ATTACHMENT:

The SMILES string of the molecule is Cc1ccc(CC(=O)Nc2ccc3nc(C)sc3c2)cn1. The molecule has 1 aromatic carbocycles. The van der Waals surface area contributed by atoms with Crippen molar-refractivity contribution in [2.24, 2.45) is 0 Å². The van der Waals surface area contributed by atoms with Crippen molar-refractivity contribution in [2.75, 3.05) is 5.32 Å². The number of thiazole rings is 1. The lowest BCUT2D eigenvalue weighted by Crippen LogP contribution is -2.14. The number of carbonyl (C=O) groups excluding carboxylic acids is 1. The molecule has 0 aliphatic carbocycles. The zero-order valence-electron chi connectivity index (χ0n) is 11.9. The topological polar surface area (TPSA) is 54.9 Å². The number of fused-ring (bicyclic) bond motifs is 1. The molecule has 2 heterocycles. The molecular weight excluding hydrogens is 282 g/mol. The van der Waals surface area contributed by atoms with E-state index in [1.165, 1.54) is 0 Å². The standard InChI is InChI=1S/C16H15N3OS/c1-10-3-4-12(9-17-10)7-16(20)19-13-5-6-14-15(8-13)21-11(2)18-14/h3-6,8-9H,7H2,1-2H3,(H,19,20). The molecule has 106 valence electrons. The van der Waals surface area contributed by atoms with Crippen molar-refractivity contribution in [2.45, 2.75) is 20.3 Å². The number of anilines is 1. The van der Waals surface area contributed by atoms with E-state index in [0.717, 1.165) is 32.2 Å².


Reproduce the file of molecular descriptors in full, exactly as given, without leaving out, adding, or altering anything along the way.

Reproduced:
The SMILES string of the molecule is Cc1ccc(CC(=O)Nc2ccc3nc(C)sc3c2)cn1. The molecule has 1 aromatic carbocycles. The van der Waals surface area contributed by atoms with Crippen molar-refractivity contribution in [2.24, 2.45) is 0 Å². The van der Waals surface area contributed by atoms with Crippen molar-refractivity contribution in [2.75, 3.05) is 5.32 Å². The number of thiazole rings is 1. The lowest BCUT2D eigenvalue weighted by Crippen LogP contribution is -2.14. The number of carbonyl (C=O) groups excluding carboxylic acids is 1. The molecule has 0 aliphatic carbocycles. The zero-order valence-electron chi connectivity index (χ0n) is 11.9. The topological polar surface area (TPSA) is 54.9 Å². The number of fused-ring (bicyclic) bond motifs is 1. The molecule has 2 heterocycles. The molecular weight excluding hydrogens is 282 g/mol. The van der Waals surface area contributed by atoms with E-state index in [1.165, 1.54) is 0 Å². The standard InChI is InChI=1S/C16H15N3OS/c1-10-3-4-12(9-17-10)7-16(20)19-13-5-6-14-15(8-13)21-11(2)18-14/h3-6,8-9H,7H2,1-2H3,(H,19,20). The molecule has 106 valence electrons. The van der Waals surface area contributed by atoms with Crippen molar-refractivity contribution in [2.45, 2.75) is 20.3 Å². The number of anilines is 1. The van der Waals surface area contributed by atoms with E-state index in [0.717, 1.165) is 32.2 Å².